He said he would do so if that's what people wanted, and he wasn't being flippant with his answer
Dwayne "The Rock" Johnson is considering running for president one day in the future. The pro-wrestler turned Hollywood superstar refused to rule out the possibility in a recent interview and said he's up for the job, possibly in 2032, if people want him. "I would consider a presidential run in the future if that's what the people wanted," he told USA Today. "Truly I mean that, and I'm not flippant in any way with my answer. That would be up to the people...So I would wait, and I would listen. I would have my finger on the pulse, my ear to the ground." The No Pain, No Gain actor first spoke up about a run for the Oval Office back in 2017 and got millions of his fans very excited.
Johnson, 48, dropped the sweet news during an interview while promoting his autobiographical sitcom Young Rock set to premiere on NBC from Tuesday. The series will see three actors essay the role of the superstar across three separate stages of his life: Adrian Groulx as a kid in Hawaii, Bradley Constant as a teen in Pennsylvania shoplifting designer goods, and Uli Latukefu, as a University of Miami football player.
The actor is also set to appear in the series at the end of each episode in mock interviews with Randall Park, who plays a journalist, where he reflects on his life and campaigns for himself as a candidate for the 2032 election. The new series will document various storylines including the time he spent with his dad Rocky Johnson and his pals Andre the Giant and delve into his family's financial hardships.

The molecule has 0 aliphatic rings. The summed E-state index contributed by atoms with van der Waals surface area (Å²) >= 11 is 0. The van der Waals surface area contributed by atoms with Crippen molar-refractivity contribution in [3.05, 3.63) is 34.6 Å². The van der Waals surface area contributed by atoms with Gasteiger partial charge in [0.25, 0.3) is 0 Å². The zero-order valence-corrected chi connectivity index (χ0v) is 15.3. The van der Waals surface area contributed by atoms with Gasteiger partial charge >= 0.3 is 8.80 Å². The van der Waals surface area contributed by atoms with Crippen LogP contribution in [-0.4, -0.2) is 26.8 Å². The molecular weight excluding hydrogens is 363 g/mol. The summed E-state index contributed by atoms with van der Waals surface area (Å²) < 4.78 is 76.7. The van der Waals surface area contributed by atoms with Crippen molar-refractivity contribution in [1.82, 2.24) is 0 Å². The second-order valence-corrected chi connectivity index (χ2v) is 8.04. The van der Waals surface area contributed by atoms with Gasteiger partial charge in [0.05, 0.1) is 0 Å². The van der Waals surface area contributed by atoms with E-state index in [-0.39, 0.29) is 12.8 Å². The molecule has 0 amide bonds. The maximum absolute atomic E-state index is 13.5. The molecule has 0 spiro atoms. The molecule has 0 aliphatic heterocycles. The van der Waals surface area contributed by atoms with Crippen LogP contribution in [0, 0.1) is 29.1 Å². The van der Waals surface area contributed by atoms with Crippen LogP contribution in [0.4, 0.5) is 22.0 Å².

Speaking about the show creator Nahnatchka Khan, he said he is grateful for the taking on the portrayal of a "wildly Forrest Gump-ian life that I have been lucky enough to have, (which)was complex and awesome and crazy and unbelievable." Johnson is thrilled with the opportunity to "look back on that stuff and laugh and deliver it to the audiences in a way that will make them smile and make them laugh." Per the report, the premiere episode will feature all three versions of Johnson as we see scenes between different stages of his life. He claims that most of the stories are true or true-ish adding that future episodes will take precedence over specific parts of his life.
When asked what he feels seeing his life played out so vividly on screen, he said: "The fun thing about 'Young Rock' is everything that people see in this first episode and throughout the season, everything happened. Now, what we do is, maybe it happened in a different year, maybe it happened in a different city." In the premiere, a young 10-year-old Johnson calls the sport "fake" and he even used the word in front of wrestlers. That's when he is admonished by a wrestler who lifts him up so they are at eye level and tells him never to use the word again, and they hug it out. Johnson calls this incident, as portrayed on TV, as "the family version."
\He explained, "Honestly, what would happen is when I stepped out of line like that, I would be brought into the ring. Their way of discipline was to take me in the ring. And beat my a-- in a way that I learned actually how not fake wrestling is."
Similarly, a teenage Johnson buys a car for a bargain at $103 for some independence. However, it comes with surprise occupants — two crackheads — since he bought it from an addict. In the real-life story, he was actually driving down a highway and had "to swerve off into the shoulder" because a crackhead popped up in the back. "And then I pulled over, and I had to kick him out, and I said, "This is my car now.’ So that actually happened."
Young Rock premieres on February 16 at 8 p.m. E.T. on NBC